This article describes the aims of family planning (FP) departments to strengthen IEC for the control of population growth and effective improvement in the quality of human resources in China. The IEC directive was promoted by Madam Peng Peiyun of the State Family Planning Commission in May 1997. In 1996, the birth rate was 16.98/1000. The total fertility rate was below replacement level in 1996. These achievements were accomplished with effective IEC over the past 30 years. The Ninth Five Year Plan for 1996-2000 offers many challenges for the national FP program. The aim is to continue to strictly control population growth in order to keep population below 1.3 billion by the year 2000, and below 1.4 billion by the year 2010. The aim is to improve the quality of life, to improve population structure, to meet the needs of reproductive-age women for services, and to promote socioeconomic and sustainable development. IEC needs to be intensified and to use improved techniques. IEC funding should be increased. Information should be promoted about the importance of educating people about the basic national conditions and the state's basic policies. People need to be informed about the need for a balanced population and socioeconomic development at all cadre levels. FP workers need to be encouraged to serve the people's needs "wholeheartedly." The aim is to provide quality services. People need to be informed that the advantages of fewer births are greater prosperity and comfortable living. FP is an integral part of poverty alleviation. The State Commission plans to conduct a new round of training for cadres.

  6. Introducing the World Health Organization Postpartum Family Planning Compendium.

    PubMed

    Sonalkar, Sarita; Gaffield, Mary E

    2017-01-01

    The postpartum period offers multiple opportunities for healthcare providers to assist with family planning decision making. However, there are also many changing factors during the first year after delivery that can affect family planning choices. Given that several different documents have addressed WHO guidance on postpartum family planning, the electronic WHO Postpartum Family Planning Compendium (http://srhr.org/postpartumfp) has been introduced. This resource integrates essential guidance on postpartum family planning for clinicians, program managers, and policy makers. The development of the Compendium included consultations with family planning experts, key international stakeholders, and web developers. Once the website had been created, user testing by family planning experts allowed for improvements to be made before the official launch. Future directions are adaptation of the website into a mobile application that can be more easily integrated to low-resource settings, and translation of the content into French and Spanish.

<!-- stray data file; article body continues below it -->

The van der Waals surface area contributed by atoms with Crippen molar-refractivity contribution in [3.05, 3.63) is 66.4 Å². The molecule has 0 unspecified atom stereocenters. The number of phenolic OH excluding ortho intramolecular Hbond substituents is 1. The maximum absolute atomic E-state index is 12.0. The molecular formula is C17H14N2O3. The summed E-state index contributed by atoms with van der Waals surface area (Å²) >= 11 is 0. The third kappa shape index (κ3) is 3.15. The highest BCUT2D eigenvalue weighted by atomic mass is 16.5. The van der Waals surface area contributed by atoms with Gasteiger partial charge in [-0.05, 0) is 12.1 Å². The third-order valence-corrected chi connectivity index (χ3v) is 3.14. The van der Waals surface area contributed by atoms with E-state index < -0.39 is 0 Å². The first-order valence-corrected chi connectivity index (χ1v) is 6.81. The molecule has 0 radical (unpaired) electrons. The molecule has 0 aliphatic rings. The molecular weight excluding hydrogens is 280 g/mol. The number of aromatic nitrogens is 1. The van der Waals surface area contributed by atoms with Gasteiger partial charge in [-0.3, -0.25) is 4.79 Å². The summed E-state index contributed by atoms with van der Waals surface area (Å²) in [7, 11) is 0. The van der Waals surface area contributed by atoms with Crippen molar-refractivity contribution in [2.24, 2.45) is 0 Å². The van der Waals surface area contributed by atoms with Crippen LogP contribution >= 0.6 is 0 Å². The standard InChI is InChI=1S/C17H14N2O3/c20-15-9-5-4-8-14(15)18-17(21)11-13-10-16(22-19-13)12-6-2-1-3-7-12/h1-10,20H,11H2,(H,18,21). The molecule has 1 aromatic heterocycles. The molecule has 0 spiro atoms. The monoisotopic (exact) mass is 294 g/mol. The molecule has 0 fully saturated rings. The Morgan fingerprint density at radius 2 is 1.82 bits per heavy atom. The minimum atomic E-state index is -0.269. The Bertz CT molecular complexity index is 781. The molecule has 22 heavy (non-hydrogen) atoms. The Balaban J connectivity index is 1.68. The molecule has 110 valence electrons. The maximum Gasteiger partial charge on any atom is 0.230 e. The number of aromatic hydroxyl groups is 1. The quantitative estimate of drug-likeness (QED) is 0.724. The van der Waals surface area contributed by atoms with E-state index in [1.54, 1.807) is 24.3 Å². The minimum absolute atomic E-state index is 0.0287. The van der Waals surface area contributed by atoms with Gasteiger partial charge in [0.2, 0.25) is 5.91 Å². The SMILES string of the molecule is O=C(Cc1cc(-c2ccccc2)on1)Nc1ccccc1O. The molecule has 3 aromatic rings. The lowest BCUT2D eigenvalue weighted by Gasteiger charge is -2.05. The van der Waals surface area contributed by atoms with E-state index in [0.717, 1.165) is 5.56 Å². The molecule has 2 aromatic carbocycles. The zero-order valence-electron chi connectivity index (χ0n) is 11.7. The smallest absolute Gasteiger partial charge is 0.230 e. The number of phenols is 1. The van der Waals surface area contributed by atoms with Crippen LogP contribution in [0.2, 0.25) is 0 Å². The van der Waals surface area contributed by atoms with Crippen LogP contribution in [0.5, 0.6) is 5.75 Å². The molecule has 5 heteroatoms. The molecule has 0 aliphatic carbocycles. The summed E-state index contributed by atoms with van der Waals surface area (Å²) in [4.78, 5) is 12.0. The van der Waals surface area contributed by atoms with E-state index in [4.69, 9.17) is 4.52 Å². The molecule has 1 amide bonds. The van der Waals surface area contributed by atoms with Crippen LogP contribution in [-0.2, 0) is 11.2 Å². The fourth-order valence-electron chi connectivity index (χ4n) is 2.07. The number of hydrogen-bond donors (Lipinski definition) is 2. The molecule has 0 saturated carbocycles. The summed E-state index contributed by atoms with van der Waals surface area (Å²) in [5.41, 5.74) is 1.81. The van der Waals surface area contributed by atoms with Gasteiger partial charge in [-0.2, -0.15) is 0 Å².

7. Supporting vulnerable families who do not attend appointments: a gap analysis of the skills health professionals need.

    PubMed

    Wallbank, Sonya; Meeusen, Mirjam; Jones, Louise

    2013-01-01

    This paper offers a framework of knowledge, skills and competencies required for professionals working with vulnerable families at risk from not attending their appointment (DNA). It also offers a gap analysis of Higher Education Health Professional courses which identifies where professionals skills need to be further developed. The gap analysis demonstrates that courses appear to teach professionals how to identify and communicate with families; however, not specifically in relation to families who DNA. One of the key factors which appears to be missing from courses is how to identify when vulnerability is increasing with a family. This may mean that families who initially present as stable may fail to be identified when their circumstances are changing and increasing their vulnerability. The gap analysis also shows that professionals are not routinely given the tools needed to creatively engage with families who do not attend. It appears important that professionals are taught why families may not attend appointments, so increasing their desire to engage with families and decrease stigmatising attitudes to families who find compliance with healthcare appointments difficult.

  8. Sewing machines and bank loans, farming and family planning.

    PubMed

    Sai, F A; Nsarkoh, J D

    1980-03-01